1. Research Design

The authors used an exploratory cross-sectional de-scriptive study design to identify associated factors the in-terpersonal competence of nursing students focused on self-assertiveness and empathy.

2. Participants and Data Collection

The study participants were recruited in two nursing colleges with similar baccalaureate nursing curricula lo-cated in W urban city, Korea. Number of study partic-ipants were calculated using the G∗Power 3.1.2 package [15], under the condition of linear multiple regression with medium effect size .15[3], an ⍺ level of .05, power of .99 and number of predictors of 14. As a calculation result, at least 251 subjects were required. Therefore, a total of 260 questionnaires (approximately 65 students per grade from freshman to senior) were distributed from October 11 to October 31 2016. Data were collected by six trained re-search assistants in two nursing colleges. In this study, a total of 251 nursing students (115 participants from A uni-versity, 136 participants from B university) participated (96.5% response rate). Only participants who signed a con-sent form were allowed to participate in the data collection. The questionnaire response time was approx-imately 20 minutes. The completed questionnaire was col-lected in the unmarked envelopes.

3. Instruments

A self-administered questionnaire was used to identify the frequency of participant's sociodemographic charac-teristics (gender, school year, religion, sibling, personality, satisfaction on pocket money, residence with family, grade in college, attendance in communication class, participation in school club, and clinical practicum experience), self-assertiveness, empathy, and interpersonal competence.

1) Self-assertiveness

Self-assertiveness means an honest expression of one's ideas, such as his or her rights, desires, opinions, thoughts, and feelings, in a language or action, without compromising the rights or feelings of others during an interpersonal interaction [16]. Self-assertiveness was measured using a modified Beon and Kim [16]'s instrument, which was orig-inally developed by Rakos and Schroeder [17] as ‘Assertive Behaviour Assessment Scale,’ by adapting and evalu-ating self-assertiveness according to the Korean cultural background. This instrument consists of 20 questions with three subcategories: content (9 items), verbal (7 items), and non-verbal elements (4 items). Responses for each item are rated with a Likert 5-point scale (from ‘strongly disagree= 1’ to ‘strongly agree=5’). The authors then converted the total mean score to an item mean to facilitate comparisons with other study variables. Higher scores are more desir-able for self-assertive behaviour. In terms of instrument re-liability, Cronbach's ⍺ in an original study [17] was .80, .76 in a modified version study [16], and .88 in this study.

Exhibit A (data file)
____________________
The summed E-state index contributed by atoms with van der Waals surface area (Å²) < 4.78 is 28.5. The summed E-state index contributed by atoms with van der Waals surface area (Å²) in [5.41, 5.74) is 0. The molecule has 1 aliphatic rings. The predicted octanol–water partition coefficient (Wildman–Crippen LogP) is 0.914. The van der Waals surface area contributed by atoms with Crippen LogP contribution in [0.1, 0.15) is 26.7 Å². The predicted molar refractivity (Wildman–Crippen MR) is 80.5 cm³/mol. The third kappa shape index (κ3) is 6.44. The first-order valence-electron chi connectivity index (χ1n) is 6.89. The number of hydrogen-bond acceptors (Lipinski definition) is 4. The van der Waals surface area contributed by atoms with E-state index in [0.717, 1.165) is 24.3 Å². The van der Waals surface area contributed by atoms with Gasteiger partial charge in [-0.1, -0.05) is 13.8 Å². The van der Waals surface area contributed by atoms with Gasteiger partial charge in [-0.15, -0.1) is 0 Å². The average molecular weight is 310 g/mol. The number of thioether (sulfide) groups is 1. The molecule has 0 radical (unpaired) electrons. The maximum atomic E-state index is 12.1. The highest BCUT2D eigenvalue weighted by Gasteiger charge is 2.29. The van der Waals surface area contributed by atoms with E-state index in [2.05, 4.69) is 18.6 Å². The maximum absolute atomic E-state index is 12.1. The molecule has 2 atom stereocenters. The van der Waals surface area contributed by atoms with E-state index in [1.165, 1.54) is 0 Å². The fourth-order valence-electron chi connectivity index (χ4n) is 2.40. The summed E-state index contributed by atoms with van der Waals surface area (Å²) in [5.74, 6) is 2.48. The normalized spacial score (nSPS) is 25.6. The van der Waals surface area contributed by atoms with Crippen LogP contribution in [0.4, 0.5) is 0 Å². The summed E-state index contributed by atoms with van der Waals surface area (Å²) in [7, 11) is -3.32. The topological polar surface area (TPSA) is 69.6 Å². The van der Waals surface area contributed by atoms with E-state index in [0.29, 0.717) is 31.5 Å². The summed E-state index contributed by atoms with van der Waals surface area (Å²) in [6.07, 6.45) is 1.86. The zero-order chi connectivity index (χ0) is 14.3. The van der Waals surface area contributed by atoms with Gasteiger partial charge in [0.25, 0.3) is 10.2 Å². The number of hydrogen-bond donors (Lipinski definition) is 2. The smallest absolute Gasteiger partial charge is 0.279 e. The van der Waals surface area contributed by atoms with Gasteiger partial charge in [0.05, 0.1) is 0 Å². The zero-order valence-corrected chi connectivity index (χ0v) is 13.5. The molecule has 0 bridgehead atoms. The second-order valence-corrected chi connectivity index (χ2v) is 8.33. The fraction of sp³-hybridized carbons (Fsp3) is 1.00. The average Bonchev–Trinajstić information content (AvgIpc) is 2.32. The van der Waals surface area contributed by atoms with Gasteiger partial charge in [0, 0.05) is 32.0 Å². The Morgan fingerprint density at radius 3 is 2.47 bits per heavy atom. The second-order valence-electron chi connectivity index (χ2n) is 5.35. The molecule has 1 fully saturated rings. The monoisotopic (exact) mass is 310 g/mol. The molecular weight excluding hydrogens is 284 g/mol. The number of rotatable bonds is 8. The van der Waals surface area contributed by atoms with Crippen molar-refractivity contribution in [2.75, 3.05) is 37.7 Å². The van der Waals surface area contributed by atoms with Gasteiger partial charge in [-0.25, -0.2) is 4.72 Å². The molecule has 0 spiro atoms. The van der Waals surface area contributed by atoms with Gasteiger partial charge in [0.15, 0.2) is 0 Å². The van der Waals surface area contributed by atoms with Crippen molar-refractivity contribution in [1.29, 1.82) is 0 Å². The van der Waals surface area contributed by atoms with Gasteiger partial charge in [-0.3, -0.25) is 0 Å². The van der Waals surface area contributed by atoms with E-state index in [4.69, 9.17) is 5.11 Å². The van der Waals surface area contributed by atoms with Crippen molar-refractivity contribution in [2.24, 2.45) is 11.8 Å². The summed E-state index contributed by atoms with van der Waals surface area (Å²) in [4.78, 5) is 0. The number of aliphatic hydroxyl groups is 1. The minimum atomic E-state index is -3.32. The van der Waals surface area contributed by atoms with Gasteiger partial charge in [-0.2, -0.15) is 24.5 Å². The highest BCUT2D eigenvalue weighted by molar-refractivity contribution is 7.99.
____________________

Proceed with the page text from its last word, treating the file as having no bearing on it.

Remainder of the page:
2) Empathy

Empathy means understanding the other person's ob-served experience, as well as an emotional process and abil-ity to perceive it one's own situation from the person's point of view [18]. Empathy was measured using a modified Jeon [19]'s instrument, which was reconstructed from ‘Measure-ment of Emotional Empathy [20]', ‘Interpersonal Reactivity Index [18]', and ‘Index of Empathy [21]'. This instrument consists of 30 questions with two subcategories: cognitive (15 items) and emotional (15 items) empathy. A Likert 5-point (from ‘strongly disagree=1’ to ‘strongly agree=5)’ was used to rate each item. The authors then converted the total mean score to an item mean to facilitate comparisons with other study variables. Higher scores mean higher level of empathy. In terms of instrument reliability, Cronbach's ⍺ in Jeon [19] was .83 and .82 in this study was.